Data and trends in cancer screening in the United States

Results from the 2005 National Health Interview Survey

Authors

  • Judith Swan MHS,

    1. Division of Cancer Control and Population Sciences, National Cancer Institute, Bethesda, Maryland
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  • Nancy Breen PhD,

    Corresponding author
    1. Division of Cancer Control and Population Sciences, National Cancer Institute, Bethesda, Maryland
    • Division of Cancer Control and Population Sciences, National Cancer Institute, National Institutes of Health, 6130 Executive Boulevard, EPN 4005, Rockville, MD 20852-7344
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    • Fax: (301) 435-3710

  • Barry I. Graubard PhD,

    1. Division of Cancer Epidemiology and Genetics, National Cancer Institute, Bethesda, Maryland
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  • Timothy S. McNeel BA,

    1. Information Management Services, Silver Spring, Maryland
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  • Donald Blackman PhD,

    1. Division of Cancer Prevention and Control, National Center for Chronic Disease Prevention and Health Promotion, Centers for Disease Control and Prevention, Atlanta, Georgia
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  • Florence K. Tangka PhD,

    1. Division of Cancer Prevention and Control, National Center for Chronic Disease Prevention and Health Promotion, Centers for Disease Control and Prevention, Atlanta, Georgia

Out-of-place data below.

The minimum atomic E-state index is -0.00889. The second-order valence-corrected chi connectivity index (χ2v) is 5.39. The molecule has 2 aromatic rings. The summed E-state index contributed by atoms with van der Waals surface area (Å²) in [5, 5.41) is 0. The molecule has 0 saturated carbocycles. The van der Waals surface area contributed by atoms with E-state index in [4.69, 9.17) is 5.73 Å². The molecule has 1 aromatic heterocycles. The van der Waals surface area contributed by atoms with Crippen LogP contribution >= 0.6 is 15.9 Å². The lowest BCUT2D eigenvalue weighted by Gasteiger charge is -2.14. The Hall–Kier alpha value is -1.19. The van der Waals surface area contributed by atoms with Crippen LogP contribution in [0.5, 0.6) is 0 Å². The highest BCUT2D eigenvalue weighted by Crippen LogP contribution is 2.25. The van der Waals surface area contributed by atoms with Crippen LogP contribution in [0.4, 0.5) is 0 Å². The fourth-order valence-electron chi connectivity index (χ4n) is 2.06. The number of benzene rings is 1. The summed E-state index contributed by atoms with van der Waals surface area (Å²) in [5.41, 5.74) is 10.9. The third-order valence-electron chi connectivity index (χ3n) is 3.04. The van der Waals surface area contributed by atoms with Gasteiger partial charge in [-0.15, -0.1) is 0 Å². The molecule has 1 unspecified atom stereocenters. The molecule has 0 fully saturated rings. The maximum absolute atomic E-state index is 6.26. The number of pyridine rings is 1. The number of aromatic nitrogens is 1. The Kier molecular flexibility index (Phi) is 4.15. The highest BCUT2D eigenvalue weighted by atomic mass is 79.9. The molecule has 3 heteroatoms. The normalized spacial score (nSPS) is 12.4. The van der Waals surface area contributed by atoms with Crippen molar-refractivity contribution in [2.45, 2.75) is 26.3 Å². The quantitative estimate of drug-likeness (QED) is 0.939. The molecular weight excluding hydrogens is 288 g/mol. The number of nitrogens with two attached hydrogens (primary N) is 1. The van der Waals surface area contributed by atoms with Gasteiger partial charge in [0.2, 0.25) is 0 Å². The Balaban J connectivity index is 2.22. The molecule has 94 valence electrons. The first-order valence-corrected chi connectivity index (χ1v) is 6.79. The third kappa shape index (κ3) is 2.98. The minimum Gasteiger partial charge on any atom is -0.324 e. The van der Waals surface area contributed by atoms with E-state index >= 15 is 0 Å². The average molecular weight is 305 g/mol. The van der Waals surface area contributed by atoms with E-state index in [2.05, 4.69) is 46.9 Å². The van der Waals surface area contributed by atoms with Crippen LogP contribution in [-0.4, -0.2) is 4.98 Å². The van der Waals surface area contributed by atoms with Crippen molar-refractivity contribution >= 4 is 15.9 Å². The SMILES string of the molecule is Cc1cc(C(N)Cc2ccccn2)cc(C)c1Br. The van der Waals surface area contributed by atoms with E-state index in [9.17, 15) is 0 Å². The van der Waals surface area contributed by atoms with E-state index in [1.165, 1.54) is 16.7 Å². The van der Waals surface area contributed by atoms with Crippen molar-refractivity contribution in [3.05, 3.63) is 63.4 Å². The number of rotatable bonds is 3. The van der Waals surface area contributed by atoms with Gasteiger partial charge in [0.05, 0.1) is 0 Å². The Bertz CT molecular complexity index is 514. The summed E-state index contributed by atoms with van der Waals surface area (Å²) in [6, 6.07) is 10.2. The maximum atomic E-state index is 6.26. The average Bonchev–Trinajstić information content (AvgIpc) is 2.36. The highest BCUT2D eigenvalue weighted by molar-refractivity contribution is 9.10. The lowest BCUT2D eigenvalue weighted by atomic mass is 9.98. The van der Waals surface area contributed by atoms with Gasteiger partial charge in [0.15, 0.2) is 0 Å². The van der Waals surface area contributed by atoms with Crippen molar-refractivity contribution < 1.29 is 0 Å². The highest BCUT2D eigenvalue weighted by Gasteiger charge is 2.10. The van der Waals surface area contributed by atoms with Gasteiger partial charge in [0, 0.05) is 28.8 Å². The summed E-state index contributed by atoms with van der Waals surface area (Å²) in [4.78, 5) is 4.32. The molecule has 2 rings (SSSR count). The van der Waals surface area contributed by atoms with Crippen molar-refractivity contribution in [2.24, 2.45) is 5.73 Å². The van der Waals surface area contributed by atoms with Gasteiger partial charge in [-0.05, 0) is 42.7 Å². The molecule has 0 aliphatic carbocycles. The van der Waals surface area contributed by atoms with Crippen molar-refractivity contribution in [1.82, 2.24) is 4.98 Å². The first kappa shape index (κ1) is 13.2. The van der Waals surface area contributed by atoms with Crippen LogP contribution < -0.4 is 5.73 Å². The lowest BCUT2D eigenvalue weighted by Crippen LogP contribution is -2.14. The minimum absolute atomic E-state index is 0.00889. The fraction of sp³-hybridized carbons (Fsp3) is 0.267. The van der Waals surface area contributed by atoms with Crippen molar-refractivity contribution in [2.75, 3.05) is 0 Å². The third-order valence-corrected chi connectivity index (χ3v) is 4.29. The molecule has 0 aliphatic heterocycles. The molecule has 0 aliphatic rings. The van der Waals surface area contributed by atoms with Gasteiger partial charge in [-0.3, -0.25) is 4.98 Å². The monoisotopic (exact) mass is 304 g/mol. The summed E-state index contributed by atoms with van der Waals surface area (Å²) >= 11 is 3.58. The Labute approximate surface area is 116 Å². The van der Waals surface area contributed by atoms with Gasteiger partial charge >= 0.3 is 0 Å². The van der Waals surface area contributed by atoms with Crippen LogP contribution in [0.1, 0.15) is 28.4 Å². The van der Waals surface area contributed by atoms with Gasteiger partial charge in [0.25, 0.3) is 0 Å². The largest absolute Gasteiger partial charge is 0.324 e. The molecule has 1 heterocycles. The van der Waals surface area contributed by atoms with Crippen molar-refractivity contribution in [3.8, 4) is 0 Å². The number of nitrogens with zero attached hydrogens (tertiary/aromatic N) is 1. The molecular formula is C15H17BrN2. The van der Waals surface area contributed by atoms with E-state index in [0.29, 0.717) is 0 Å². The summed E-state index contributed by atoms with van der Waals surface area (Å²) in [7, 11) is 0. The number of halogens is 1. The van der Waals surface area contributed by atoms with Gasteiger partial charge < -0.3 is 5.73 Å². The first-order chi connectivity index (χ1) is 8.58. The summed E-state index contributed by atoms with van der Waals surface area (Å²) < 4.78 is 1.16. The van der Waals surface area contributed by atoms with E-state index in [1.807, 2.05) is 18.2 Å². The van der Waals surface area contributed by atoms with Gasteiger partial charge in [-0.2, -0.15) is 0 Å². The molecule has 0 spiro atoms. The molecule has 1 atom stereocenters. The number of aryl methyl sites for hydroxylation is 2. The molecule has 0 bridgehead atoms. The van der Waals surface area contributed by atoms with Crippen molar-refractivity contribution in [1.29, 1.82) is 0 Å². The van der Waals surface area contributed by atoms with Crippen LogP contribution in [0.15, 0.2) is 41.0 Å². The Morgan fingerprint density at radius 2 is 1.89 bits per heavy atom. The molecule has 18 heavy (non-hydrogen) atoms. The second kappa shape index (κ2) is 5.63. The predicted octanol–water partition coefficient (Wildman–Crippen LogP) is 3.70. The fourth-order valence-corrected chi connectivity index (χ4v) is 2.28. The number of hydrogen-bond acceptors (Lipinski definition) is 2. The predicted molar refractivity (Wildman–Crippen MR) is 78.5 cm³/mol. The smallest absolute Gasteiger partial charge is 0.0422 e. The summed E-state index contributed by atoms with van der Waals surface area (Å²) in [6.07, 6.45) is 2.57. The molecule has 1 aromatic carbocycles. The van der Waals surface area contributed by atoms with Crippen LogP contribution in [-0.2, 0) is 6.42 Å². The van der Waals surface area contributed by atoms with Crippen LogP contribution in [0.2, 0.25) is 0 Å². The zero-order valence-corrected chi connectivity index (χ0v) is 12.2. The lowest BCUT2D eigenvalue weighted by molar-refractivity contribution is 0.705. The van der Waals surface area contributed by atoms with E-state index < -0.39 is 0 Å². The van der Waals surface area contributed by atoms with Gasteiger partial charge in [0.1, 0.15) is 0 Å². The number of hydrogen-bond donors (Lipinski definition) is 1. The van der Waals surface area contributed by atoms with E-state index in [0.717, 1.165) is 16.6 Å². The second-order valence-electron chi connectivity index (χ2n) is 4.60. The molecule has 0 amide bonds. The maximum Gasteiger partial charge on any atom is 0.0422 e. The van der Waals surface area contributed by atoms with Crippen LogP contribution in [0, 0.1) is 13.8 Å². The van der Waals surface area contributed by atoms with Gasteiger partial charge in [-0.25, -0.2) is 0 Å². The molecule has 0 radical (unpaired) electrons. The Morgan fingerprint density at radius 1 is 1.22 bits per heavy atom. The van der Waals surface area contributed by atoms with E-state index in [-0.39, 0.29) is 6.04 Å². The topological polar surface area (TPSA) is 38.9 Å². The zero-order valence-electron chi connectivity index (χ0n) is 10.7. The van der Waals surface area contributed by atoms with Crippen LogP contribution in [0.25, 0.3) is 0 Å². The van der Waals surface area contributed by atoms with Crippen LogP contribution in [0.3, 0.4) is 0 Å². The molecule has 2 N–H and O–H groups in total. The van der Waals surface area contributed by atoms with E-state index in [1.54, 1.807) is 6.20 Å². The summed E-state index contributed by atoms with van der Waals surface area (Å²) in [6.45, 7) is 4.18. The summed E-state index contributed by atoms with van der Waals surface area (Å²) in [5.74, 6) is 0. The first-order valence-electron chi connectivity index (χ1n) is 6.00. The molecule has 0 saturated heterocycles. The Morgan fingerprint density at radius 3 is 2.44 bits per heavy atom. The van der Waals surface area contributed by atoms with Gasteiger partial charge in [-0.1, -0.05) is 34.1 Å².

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  • Rachel Ballard-Barbash PhD

    1. Division of Cancer Control and Population Sciences, National Cancer Institute, Bethesda, Maryland
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  • The findings and conclusions in this report are those of the authors and do not necessarily represent the official position of the Centers for Disease Control and Prevention or the US Census Bureau.

  • This article is a US Government work and, as such, is in the public domain in the United States of America.

Abstract

BACKGROUND:

This paper examines the prevalence of cancer screening use as reported in 2005 among US adults, focusing on differences among historically underserved subgroups. We also examine trends from 1992 through 2005 to determine whether differences in screening use are increasing, staying the same, or decreasing.

METHODS:

Data from the National Health Interview Surveys between 1992 and 2005 were analyzed to describe patterns and trends in cancer screening practices, including Papanicolaou test, mammography, prostate-specific antigen, and colorectal screening. Logistic regression was used to report 2005 data for population subgroups defined by several demographic and socioeconomic characteristics.

RESULTS:

Rates of use for cancer tests are rising only for colorectal cancer, due largely to the increase in colorectal endoscopy screening. Use of all the modalities was strongly influenced by contact with a physician and by having health insurance coverage.

CONCLUSIONS:

There remain large gaps in use for all screening modalities by education, income, usual source of care, health insurance, and recent physician contact. These specific populations would benefit from interventions to overcome these barriers to screening. Cancer 2010. Published 2010 by the American Cancer Society.

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